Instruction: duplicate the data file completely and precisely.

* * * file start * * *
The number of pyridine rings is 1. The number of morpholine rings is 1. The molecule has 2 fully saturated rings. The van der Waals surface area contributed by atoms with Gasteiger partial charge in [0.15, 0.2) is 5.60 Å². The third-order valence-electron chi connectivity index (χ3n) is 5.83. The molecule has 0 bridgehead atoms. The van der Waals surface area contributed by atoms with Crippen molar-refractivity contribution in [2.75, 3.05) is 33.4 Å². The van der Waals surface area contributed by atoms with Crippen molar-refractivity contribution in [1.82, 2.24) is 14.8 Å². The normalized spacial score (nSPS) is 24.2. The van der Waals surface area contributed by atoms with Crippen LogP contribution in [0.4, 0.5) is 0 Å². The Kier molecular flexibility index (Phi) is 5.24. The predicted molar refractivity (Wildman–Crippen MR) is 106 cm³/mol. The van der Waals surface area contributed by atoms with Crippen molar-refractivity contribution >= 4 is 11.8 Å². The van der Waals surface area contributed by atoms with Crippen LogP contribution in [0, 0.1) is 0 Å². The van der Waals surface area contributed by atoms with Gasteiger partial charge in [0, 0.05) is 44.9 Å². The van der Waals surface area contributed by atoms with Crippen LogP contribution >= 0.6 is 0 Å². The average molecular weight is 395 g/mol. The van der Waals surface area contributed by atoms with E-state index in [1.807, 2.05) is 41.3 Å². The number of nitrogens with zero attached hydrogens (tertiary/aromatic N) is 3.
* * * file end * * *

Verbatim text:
The number of pyridine rings is 1. The number of morpholine rings is 1. The molecule has 2 fully saturated rings. The van der Waals surface area contributed by atoms with Gasteiger partial charge in [0.15, 0.2) is 5.60 Å². The third-order valence-electron chi connectivity index (χ3n) is 5.83. The molecule has 0 bridgehead atoms. The van der Waals surface area contributed by atoms with Crippen molar-refractivity contribution in [2.75, 3.05) is 33.4 Å². The van der Waals surface area contributed by atoms with Crippen molar-refractivity contribution in [1.82, 2.24) is 14.8 Å². The normalized spacial score (nSPS) is 24.2. The van der Waals surface area contributed by atoms with Crippen LogP contribution in [0.4, 0.5) is 0 Å². The Kier molecular flexibility index (Phi) is 5.24. The predicted molar refractivity (Wildman–Crippen MR) is 106 cm³/mol. The van der Waals surface area contributed by atoms with Crippen molar-refractivity contribution >= 4 is 11.8 Å². The van der Waals surface area contributed by atoms with Crippen LogP contribution in [0, 0.1) is 0 Å². The van der Waals surface area contributed by atoms with Gasteiger partial charge in [0, 0.05) is 44.9 Å². The van der Waals surface area contributed by atoms with Crippen LogP contribution >= 0.6 is 0 Å². The average molecular weight is 395 g/mol. The van der Waals surface area contributed by atoms with E-state index in [1.807, 2.05) is 41.3 Å². The number of nitrogens with zero attached hydrogens (tertiary/aromatic N) is 3.